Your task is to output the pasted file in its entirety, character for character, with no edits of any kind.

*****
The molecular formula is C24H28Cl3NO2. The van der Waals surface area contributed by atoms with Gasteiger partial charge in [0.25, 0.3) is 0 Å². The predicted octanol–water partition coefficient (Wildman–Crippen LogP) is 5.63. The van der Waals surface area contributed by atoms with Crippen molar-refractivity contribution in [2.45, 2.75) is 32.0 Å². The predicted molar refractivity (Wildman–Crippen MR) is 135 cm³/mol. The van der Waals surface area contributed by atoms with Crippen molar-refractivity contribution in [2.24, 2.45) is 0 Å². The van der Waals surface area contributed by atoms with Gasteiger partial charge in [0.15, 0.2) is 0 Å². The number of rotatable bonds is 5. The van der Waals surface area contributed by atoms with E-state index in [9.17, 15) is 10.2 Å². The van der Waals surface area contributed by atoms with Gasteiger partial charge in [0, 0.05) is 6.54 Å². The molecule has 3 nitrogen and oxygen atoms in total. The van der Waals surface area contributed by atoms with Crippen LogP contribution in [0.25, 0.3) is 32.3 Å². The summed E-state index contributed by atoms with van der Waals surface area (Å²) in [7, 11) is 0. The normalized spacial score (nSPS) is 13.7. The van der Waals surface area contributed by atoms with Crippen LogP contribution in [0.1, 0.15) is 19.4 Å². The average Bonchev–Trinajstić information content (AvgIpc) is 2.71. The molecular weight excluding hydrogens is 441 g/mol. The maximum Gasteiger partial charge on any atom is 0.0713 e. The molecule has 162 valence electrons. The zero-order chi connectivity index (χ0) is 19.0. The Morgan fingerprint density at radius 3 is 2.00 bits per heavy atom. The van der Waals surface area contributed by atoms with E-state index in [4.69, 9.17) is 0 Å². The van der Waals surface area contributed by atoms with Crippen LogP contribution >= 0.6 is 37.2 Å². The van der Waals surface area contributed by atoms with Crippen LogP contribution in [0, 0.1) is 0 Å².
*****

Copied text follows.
The molecular formula is C24H28Cl3NO2. The van der Waals surface area contributed by atoms with Gasteiger partial charge in [0.25, 0.3) is 0 Å². The predicted octanol–water partition coefficient (Wildman–Crippen LogP) is 5.63. The van der Waals surface area contributed by atoms with Crippen molar-refractivity contribution in [2.45, 2.75) is 32.0 Å². The predicted molar refractivity (Wildman–Crippen MR) is 135 cm³/mol. The van der Waals surface area contributed by atoms with Crippen molar-refractivity contribution in [2.24, 2.45) is 0 Å². The van der Waals surface area contributed by atoms with Gasteiger partial charge in [0.15, 0.2) is 0 Å². The number of rotatable bonds is 5. The van der Waals surface area contributed by atoms with E-state index in [9.17, 15) is 10.2 Å². The van der Waals surface area contributed by atoms with Gasteiger partial charge in [0, 0.05) is 6.54 Å². The molecule has 3 nitrogen and oxygen atoms in total. The van der Waals surface area contributed by atoms with Crippen LogP contribution in [0.25, 0.3) is 32.3 Å². The summed E-state index contributed by atoms with van der Waals surface area (Å²) in [7, 11) is 0. The normalized spacial score (nSPS) is 13.7. The van der Waals surface area contributed by atoms with Crippen LogP contribution in [0.1, 0.15) is 19.4 Å². The average Bonchev–Trinajstić information content (AvgIpc) is 2.71. The molecular weight excluding hydrogens is 441 g/mol. The maximum Gasteiger partial charge on any atom is 0.0713 e. The molecule has 162 valence electrons. The zero-order chi connectivity index (χ0) is 19.0. The Morgan fingerprint density at radius 3 is 2.00 bits per heavy atom. The van der Waals surface area contributed by atoms with E-state index in [4.69, 9.17) is 0 Å². The van der Waals surface area contributed by atoms with Crippen LogP contribution >= 0.6 is 37.2 Å². The van der Waals surface area contributed by atoms with Crippen LogP contribution in [0, 0.1) is 0 Å².